The WHO further reports that in 2021 only 25% of 'TB diagnostic sites' (i.e. clinics where symptomatic cases might be bacteriologically diagnosed) had any access at all to the newer ‘critical’ WHO-recommended rapid diagnostic tests (those that could not just bacteriologically diagnose TB more accurately, but also potentially provide the first indication of drug-resistance) – which means that, as a global average, three out of four TB diagnostic sites globally were inadequately equipped according to WHO recommendations and were only using sputum microscopy (that old test that is 141 years old today). Even worse, only a paltry 7 of the 30 so-called ‘high TB burden countries’ (where most TB is believes to be circulating) reported that more than half of their TB diagnostic sites had access to these same rapid diagnostic tests. In other words, the modern more critically important diagnostics simply don’t exist in most of the places that they are most needed and this deficiency pre-existed any COVID-19.
So is this any sort of track record that we need to get back to? Of course it isn't: it is totally unacceptable that around 4 million cases were reckoned to have been missed completely, that 2 million sick people were diagnosed in 2021 without any bacteriological confirmation at all at the outset of their treatment; and that at least a million more cases (quite possibly many more) were still being diagnosed using the 141 year-old technique of sputum microscopy.
What's more, only 70% of those so tested with the sputum test were then subsequently diagnosed for Rifampicin resistance (Rifampicin being the strongest existing TB drug) by the newer rapid molecular tests that have been being recommended by the WHO for getting on for a decade for identifying possible drug-resistance (and therefore preventing further spread). ‘Bacteriological confirmation of TB is necessary to test for drug-resistant TB’, the WHO reminds us. Damn right it is – and has been for three decades.
This all points to just how sluggish the response has been to this pandemic well before COVID: the WHO’s own numbers furthermore confirm that this dreadful 63% proportion of notified P-TB cases being bacteriologically confirmed has only improved by a paltry 13% in the past twenty years - less than one percent improvement annual improvement in this period. Is this sort of stagnant response any sort of ‘back-on-track’ to aspire to in respect of ‘ending’ TB? It is obvious that much more is needed now - and it still can be done if there is political will to do so..
Persistent over-reliance on sputum smear microscopy
The WHO certainly doesn’t disguise the potential problems that the persistent reliance on sputum smear microscopy is creating, though they could make a far better job of highlighting it because it is so critically important. Here is what they say: ‘Over-reliance on direct sputum smear microscopy is inherently associated with a relatively high proportion of pulmonary TB cases that are clinically diagnosed [i.e. assessed from signs and symptoms], as opposed to bacteriologically confirmed’', adding the crucial rider that ‘in general, levels of [bacteriological] confirmation are lowest in low-income countries and highest in high-income countries where there is wide access to the most sensitive diagnostic tests’. But this issue here really isn’t properly identified for us as it should be because of what this last sentence actually means. Just think about it for a minute: there is invariably much less TB incidence in high-income countries, so this precious bacteriological resource is patently in the wrong place. And the consequence of this? Well it's been being reported for years that anywhere between 95-98% of those who actually die from TB are impoverished and/or live in lower income countries, so it’s fairly obvious now why this has been the case: the world’s poorest and most vulnerable are not benefitting from any plausible proper diagnostic response and are dying as a result. In fact, since these resources are available (but in the wrong places, then arguably these folk are actually being physically deprived of proper diagnosis.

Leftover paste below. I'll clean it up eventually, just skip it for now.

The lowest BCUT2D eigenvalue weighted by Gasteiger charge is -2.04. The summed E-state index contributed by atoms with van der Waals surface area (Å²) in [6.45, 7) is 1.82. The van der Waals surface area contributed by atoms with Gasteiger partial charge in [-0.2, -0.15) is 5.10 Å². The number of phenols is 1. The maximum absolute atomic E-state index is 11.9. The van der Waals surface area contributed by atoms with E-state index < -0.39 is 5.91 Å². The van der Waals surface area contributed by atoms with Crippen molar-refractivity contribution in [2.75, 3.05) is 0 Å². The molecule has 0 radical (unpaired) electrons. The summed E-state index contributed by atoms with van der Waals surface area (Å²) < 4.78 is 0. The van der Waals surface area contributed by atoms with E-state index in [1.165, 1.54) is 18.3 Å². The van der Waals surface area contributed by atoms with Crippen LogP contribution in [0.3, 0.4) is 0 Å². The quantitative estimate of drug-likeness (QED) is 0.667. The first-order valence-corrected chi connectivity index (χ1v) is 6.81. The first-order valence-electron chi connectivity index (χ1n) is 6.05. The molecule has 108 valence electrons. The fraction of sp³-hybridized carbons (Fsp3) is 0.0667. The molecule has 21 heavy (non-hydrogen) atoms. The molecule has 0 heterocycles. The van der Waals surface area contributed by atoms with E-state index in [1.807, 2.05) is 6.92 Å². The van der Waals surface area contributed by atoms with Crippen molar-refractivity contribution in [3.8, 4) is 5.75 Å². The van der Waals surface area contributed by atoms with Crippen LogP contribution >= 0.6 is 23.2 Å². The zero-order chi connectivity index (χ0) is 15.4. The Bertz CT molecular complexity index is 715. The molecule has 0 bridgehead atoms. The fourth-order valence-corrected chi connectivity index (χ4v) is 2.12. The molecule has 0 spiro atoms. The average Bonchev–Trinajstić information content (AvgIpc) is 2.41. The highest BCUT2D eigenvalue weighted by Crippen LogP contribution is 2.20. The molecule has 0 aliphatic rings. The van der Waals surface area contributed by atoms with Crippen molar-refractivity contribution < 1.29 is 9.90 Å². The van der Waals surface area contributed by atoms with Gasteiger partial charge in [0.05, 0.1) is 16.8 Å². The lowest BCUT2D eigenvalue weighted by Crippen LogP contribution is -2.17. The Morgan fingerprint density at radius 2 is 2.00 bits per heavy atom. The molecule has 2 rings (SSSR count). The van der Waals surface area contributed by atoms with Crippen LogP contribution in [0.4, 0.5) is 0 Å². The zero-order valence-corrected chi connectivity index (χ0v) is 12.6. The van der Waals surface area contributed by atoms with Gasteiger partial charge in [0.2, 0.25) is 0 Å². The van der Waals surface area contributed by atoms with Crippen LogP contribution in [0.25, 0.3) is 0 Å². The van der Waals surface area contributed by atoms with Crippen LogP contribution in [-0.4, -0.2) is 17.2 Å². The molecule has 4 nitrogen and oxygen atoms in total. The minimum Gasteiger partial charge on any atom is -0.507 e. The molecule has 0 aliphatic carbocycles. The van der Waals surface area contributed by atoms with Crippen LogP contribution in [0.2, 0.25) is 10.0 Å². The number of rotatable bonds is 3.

This does not amount to a co-ordinated or coherent response to a pandemic.
And then there are the cases that are simply still being missed
Meanwhile a further estimated 4 million-ish TB cases in 2021 weren’t notified nor received any approved drug therapy at all… and these appalling statistics persist a full 30 years after TB was officially declared a ‘Global Emergency’.
Those living in TB endemic countries 30 years into a Global Emergency also still rely on the questionable protection of a vaccine that is now 102 years old.
What makes this sentence worse is that it’s been known for nearly half this time that the BCG vaccine offers little or no protection beyond infancy (when it does definitely help protect). In 2012 Peter Small was heard once again out there lamenting in the public sphere, this time about the lack of TB vaccine research. He reckoned that ten years previously (i.e. in 2002, already 9 years into the official ‘Global Emergency’) ‘all of the TB vaccine researchers in the world would have fit into the back of a minivan’. Twenty years later and this situation has certainly improved some, but still no vaccine has emerged, and currently none is expected before 2027 at the earliest.